Figures show BSE cases at record levels
The special committee to implement the strategy on the BSE crisis met late into last night as it emerged that December disease figures, due out today, will push incidence of the disease to record levels. .
While this has been the worst year for BSE since the disease was identified in 1989, there has not been a case in any animals born here since 1997.
That was when the Department of Agriculture imposed strict regulations banning the compounding of meat and bonemeal for poultry in plants where cattle feedstuffs were also being prepared.
This was because the British authorities had discovered cross-contamination of food at the mills, despite a ban on the feeding of meat and bonemeal to cattle from 1989.
The main item at last night's meeting was the implementation of the slaughter-for-destruction scheme for all animals over 30 months which have not been tested for BSE.
This test-or-destroy scheme will be the mainstay of the market-balancing operation agreed by the EU a fortnight ago to restore consumer confidence. Negotiations are continuing between the Department of Agriculture, Food and Rural Development and the Department of Finance on the funding of the slaughter scheme, which could cost up to £200 million this year, depending on the number of animals slaughtered.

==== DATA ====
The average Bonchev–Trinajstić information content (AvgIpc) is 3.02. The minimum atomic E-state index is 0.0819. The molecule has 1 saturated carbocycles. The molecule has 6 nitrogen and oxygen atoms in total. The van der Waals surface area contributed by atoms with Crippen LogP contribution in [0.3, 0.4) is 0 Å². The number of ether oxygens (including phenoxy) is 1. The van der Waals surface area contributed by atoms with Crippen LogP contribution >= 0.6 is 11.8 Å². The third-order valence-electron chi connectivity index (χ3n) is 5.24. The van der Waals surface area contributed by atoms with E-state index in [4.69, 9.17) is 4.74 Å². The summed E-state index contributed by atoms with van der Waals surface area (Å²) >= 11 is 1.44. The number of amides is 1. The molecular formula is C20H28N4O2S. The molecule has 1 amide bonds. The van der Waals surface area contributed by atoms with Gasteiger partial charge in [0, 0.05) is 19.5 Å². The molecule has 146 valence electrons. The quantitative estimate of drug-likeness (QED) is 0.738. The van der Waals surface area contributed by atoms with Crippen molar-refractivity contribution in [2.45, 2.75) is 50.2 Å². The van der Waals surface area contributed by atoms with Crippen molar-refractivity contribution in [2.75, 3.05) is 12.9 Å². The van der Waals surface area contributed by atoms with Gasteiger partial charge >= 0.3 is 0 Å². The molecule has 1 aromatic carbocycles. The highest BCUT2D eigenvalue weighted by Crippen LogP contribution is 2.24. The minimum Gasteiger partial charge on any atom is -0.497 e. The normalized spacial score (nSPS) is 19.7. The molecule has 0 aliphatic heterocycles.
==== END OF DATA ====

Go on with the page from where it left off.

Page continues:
It now appears that the Minister for Agriculture, Food and Rural Development, Mr Walsh, will convince the Department of Finance that farmers should receive 90p per lb for a male animal delivered into the test-or-slaughter scheme.
This will set a floor price for beef sales as well, which have been slowly recovering on the Continent, especially in Italy and Germany, where the message that Irish beef is safe seems to be getting through to consumers.
However, there are still outstanding problems with the slaughter scheme to which most of the beef-processing industry is opposed, believing it could damage the image of Irish beef abroad.
The scheme will also create a major logistical problem for the industry, already hit by the EU ban on the use and export of meat and bonemeal, and may require the building of a large incinerator.
The committee has also been examining the proposals made by Dr Patrick Wall, head of the Food Safety Authority of Ireland, that the scheme should be used to support the market and rid the country's herd of BSE by slaughtering elderly cows.
His so-called "scrappage scheme", destroying older cows where the cases of BSE are most likely to occur, has been gaining support from processing and farm organisations. However, for it to gain full support, better compensation will have to be paid to farmers.